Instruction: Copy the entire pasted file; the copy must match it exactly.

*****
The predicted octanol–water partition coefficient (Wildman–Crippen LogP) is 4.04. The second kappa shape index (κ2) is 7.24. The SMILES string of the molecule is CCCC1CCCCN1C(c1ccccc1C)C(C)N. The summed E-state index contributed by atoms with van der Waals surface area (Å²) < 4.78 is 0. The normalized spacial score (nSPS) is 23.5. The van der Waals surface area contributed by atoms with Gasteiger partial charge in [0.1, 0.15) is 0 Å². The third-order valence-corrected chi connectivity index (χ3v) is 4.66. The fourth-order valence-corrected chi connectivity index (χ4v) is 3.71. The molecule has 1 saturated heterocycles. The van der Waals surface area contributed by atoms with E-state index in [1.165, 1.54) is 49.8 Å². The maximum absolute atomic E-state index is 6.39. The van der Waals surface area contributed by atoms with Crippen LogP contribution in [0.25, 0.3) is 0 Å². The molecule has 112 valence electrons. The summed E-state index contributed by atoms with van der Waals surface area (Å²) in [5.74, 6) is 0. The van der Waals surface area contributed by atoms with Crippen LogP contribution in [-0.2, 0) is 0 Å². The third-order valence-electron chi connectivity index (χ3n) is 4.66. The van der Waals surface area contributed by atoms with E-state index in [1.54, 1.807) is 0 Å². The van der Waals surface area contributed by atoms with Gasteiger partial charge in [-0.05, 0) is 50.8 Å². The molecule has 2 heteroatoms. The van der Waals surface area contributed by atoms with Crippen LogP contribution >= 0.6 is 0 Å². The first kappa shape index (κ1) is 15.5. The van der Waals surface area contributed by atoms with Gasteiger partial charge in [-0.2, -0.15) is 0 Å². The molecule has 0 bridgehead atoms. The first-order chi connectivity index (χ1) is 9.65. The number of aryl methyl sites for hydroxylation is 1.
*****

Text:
The predicted octanol–water partition coefficient (Wildman–Crippen LogP) is 4.04. The second kappa shape index (κ2) is 7.24. The SMILES string of the molecule is CCCC1CCCCN1C(c1ccccc1C)C(C)N. The summed E-state index contributed by atoms with van der Waals surface area (Å²) < 4.78 is 0. The normalized spacial score (nSPS) is 23.5. The van der Waals surface area contributed by atoms with Gasteiger partial charge in [0.1, 0.15) is 0 Å². The third-order valence-corrected chi connectivity index (χ3v) is 4.66. The fourth-order valence-corrected chi connectivity index (χ4v) is 3.71. The molecule has 1 saturated heterocycles. The van der Waals surface area contributed by atoms with E-state index in [1.165, 1.54) is 49.8 Å². The maximum absolute atomic E-state index is 6.39. The van der Waals surface area contributed by atoms with Crippen LogP contribution in [0.25, 0.3) is 0 Å². The molecule has 112 valence electrons. The summed E-state index contributed by atoms with van der Waals surface area (Å²) in [5.74, 6) is 0. The van der Waals surface area contributed by atoms with Crippen LogP contribution in [-0.2, 0) is 0 Å². The third-order valence-electron chi connectivity index (χ3n) is 4.66. The van der Waals surface area contributed by atoms with E-state index in [1.54, 1.807) is 0 Å². The van der Waals surface area contributed by atoms with Gasteiger partial charge in [-0.05, 0) is 50.8 Å². The molecule has 2 heteroatoms. The van der Waals surface area contributed by atoms with Crippen LogP contribution >= 0.6 is 0 Å². The first kappa shape index (κ1) is 15.5. The van der Waals surface area contributed by atoms with Gasteiger partial charge in [-0.2, -0.15) is 0 Å². The molecule has 0 bridgehead atoms. The first-order chi connectivity index (χ1) is 9.65. The number of aryl methyl sites for hydroxylation is 1.